Breaking the Fourth Wall

Stereotype Saturday

How are you doing? This thing I’m doing right here? This is breaking the forth wall because I’m talking directly to you. Now in blogging this isn’t such an unusual thing, but in media it’s generally considered bad taste or tacky, but that doesn’t stop people from doing it because it can honestly be pretty funny.

Personally I think its great when characters break the fourth wall, even though I know it irritates some people to no end (and that’s okay). But there is also a time when the fourth wall shouldn’t be broken. If it is only broken once or twice it can irritate the reader and put stress on continuity (read about First Light below). It works well for movies like Deadpool and Spaceballs where it is done almost constantly (although some people still find it grating) because then it lets the auidence know that the movie or book is not to be taken too seriously. Personally I would love to find a completely serious (read: not comedy) take on breaking the fourth wall (yes, I consider much of Shakespeare to be comedy).

Bloody Jack

In the book series by L.A. Meyer Amy talks about publishing her friend Amy’s adventures as books (while using titles of books in the series).


Deadpool is very aware of the fourth wall. Deadpool does not stop breaking the fourth wall. Deadpool thinks its funny that none of the other characters realize they exist within a movie. Deadpool even gives his own in-character interviews about his movie.

Seriously though, Deadpool breaks the fourth wall constantly, telling his story and even talking to the audience in front of other characters (Colossus: You know I can hear you. Deadpool: I wasn’t talking to you, I was talking to them) and before the fight scene he turns and says “cue the music.”

First Light

In First Light by Michelle Paige Holmes one of the characters tells another to ‘zip it’ and the other says that she can’t because zippers haven’t been invented yet. This was funny, however it was the only time in the book that seemed to break the fourth wall (however, it was (much) later revealed that the character can run fast enough to bend time, which could mean that she’s been to the future).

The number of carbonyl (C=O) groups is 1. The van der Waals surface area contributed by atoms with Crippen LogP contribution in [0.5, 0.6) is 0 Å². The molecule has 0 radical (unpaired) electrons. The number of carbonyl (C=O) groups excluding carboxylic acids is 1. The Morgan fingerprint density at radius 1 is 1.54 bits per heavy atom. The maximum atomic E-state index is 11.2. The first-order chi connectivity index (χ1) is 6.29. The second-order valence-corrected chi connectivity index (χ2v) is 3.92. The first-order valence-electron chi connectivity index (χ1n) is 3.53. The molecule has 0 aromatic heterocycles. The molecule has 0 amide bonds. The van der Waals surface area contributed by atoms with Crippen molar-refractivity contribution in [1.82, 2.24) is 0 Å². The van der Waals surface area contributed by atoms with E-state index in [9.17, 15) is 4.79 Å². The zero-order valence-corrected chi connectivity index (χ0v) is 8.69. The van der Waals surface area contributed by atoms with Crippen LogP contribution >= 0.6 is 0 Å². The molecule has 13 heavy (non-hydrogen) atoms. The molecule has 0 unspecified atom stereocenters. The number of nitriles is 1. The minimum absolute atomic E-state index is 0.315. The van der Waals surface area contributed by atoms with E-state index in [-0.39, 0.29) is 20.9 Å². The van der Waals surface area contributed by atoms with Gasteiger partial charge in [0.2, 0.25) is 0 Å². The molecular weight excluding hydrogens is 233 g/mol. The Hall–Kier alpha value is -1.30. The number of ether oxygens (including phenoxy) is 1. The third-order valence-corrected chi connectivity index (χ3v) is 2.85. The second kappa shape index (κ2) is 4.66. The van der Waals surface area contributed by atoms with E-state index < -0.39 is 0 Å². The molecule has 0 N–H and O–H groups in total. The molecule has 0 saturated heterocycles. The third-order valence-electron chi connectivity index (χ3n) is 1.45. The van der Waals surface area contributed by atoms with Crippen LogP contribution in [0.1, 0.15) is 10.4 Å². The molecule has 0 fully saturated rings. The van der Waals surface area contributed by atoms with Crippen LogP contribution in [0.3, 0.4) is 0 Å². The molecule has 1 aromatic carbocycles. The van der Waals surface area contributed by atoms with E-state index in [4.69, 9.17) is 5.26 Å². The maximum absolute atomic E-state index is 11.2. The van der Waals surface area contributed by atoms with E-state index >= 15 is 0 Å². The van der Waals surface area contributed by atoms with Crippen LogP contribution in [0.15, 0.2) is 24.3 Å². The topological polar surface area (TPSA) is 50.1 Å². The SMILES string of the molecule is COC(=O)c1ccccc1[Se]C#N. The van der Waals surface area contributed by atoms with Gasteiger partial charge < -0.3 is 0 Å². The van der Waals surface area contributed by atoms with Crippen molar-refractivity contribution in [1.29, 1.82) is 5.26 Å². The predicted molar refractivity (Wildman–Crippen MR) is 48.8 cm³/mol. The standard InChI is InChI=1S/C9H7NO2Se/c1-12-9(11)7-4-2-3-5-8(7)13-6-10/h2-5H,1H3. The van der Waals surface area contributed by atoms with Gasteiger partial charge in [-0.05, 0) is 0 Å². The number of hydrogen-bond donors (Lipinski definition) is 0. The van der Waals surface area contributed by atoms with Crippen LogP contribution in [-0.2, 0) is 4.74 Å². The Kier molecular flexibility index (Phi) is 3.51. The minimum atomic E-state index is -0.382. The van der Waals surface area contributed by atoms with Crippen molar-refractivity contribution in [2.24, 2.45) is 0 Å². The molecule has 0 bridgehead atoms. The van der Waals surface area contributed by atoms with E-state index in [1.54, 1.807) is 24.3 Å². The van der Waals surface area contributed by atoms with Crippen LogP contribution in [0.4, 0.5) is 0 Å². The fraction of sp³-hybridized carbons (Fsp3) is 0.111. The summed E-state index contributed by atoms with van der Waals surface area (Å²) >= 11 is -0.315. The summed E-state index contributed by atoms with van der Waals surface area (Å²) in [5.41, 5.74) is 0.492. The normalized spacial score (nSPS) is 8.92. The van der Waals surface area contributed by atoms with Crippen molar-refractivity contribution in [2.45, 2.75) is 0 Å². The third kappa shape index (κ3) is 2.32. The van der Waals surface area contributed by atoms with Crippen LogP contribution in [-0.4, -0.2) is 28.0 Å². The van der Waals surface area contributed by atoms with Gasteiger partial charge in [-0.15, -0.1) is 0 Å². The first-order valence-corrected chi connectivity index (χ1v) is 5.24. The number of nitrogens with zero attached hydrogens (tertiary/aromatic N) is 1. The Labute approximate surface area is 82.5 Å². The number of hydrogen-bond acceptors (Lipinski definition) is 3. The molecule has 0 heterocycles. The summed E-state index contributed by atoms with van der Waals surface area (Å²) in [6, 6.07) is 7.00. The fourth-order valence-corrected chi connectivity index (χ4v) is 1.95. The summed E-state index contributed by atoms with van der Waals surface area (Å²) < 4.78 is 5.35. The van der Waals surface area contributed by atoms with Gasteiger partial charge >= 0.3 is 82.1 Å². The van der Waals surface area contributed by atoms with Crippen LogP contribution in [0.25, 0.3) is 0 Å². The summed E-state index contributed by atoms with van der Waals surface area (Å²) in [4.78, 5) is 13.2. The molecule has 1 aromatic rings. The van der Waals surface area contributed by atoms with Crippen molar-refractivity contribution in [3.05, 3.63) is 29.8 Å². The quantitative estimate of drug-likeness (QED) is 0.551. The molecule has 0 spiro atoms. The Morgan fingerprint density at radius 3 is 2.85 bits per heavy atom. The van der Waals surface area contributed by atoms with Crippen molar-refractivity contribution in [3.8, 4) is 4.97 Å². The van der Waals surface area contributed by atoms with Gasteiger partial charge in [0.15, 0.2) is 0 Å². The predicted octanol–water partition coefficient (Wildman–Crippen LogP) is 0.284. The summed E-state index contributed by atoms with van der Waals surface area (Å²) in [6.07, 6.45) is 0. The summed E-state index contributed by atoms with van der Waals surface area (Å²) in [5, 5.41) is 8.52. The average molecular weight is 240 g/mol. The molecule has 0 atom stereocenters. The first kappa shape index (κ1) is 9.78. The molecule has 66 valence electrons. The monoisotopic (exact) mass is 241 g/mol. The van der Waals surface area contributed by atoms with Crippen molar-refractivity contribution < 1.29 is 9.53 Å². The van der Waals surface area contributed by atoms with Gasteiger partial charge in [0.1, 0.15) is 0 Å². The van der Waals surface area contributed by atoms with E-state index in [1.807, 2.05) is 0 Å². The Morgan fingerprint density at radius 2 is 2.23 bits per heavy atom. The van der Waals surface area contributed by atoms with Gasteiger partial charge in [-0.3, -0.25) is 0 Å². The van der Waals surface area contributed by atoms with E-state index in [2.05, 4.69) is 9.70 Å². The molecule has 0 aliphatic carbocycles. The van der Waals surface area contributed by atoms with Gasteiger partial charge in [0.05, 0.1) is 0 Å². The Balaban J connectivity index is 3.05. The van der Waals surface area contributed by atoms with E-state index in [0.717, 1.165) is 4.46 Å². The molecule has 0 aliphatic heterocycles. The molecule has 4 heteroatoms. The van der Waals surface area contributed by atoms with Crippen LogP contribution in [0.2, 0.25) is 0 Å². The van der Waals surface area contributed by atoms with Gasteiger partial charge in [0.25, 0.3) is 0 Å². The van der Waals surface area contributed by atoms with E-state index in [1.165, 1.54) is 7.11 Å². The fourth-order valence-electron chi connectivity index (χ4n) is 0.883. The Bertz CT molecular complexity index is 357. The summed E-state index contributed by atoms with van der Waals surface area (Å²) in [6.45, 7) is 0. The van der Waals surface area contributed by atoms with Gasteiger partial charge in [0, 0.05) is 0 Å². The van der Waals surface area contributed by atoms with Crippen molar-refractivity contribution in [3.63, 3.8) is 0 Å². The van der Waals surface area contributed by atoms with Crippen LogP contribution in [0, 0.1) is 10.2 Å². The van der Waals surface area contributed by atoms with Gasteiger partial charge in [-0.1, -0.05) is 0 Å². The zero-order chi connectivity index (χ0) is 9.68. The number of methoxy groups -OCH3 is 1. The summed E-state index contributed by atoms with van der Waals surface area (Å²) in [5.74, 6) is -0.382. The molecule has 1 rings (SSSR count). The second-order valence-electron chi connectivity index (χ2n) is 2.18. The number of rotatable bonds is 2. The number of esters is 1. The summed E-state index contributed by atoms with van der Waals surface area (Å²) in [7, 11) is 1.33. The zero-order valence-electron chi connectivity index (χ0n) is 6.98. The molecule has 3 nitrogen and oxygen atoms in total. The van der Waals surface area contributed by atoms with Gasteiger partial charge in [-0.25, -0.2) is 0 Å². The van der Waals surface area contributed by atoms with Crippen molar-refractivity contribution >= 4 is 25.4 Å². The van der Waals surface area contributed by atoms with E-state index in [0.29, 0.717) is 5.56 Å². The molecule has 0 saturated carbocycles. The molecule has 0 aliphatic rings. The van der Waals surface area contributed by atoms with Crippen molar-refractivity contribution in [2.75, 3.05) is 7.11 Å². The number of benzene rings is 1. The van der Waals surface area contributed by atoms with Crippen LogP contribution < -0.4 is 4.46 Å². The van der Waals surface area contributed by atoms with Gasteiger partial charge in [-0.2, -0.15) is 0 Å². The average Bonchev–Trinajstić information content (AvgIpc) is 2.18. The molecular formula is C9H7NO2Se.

The Lion King

In the first Lion King movie, Pumba is singing about his sad past with farts and Timon hushes him and turns to the camera, gasping, “Not in front of the Kids!”

In Lion King One and a Half the movie is regularly interrupted by the characters who are sitting in a movie theater watching the movie.

The Neverending Story

The book by Michael Ende is literally about a quest to find a door through the fourth wall. Enough said.

The Office

I don’t think a day goes by where I get on social media and don’t see some variant of the “-something happens-  Person: stares into the camera like I’m on The Office” joke. Having never seen The Office, that is all I know about the show.


In the iconic Star Wars spoof the fourth wall almost doesn’t exist because of how often its broke. The characters try to look ahead and see the future by getting a copy of the movie and watching it, only to realize they can’t see the future this way because its not been filmed yet.

William Shakespeare 

Shakespeare is something we often forget about when talking about the fourth wall because today a lot of people think breaking the wall is classic, but his characters regularly turn and face the audience and say they hoped they liked the play.

Ian McKellen’s Richard III talks to the audience a lot.

Featured Image:

Its from my instagram page, Its supposed to be Deadpool as an X-Man. Pretty cool, huh?



3 thoughts on “Breaking the Fourth Wall

  1. My omniscient narrator breaks the fourth wall deliberately and remorselessly all the time; and this is not for the sake of humour, but to deliver explanatory information.


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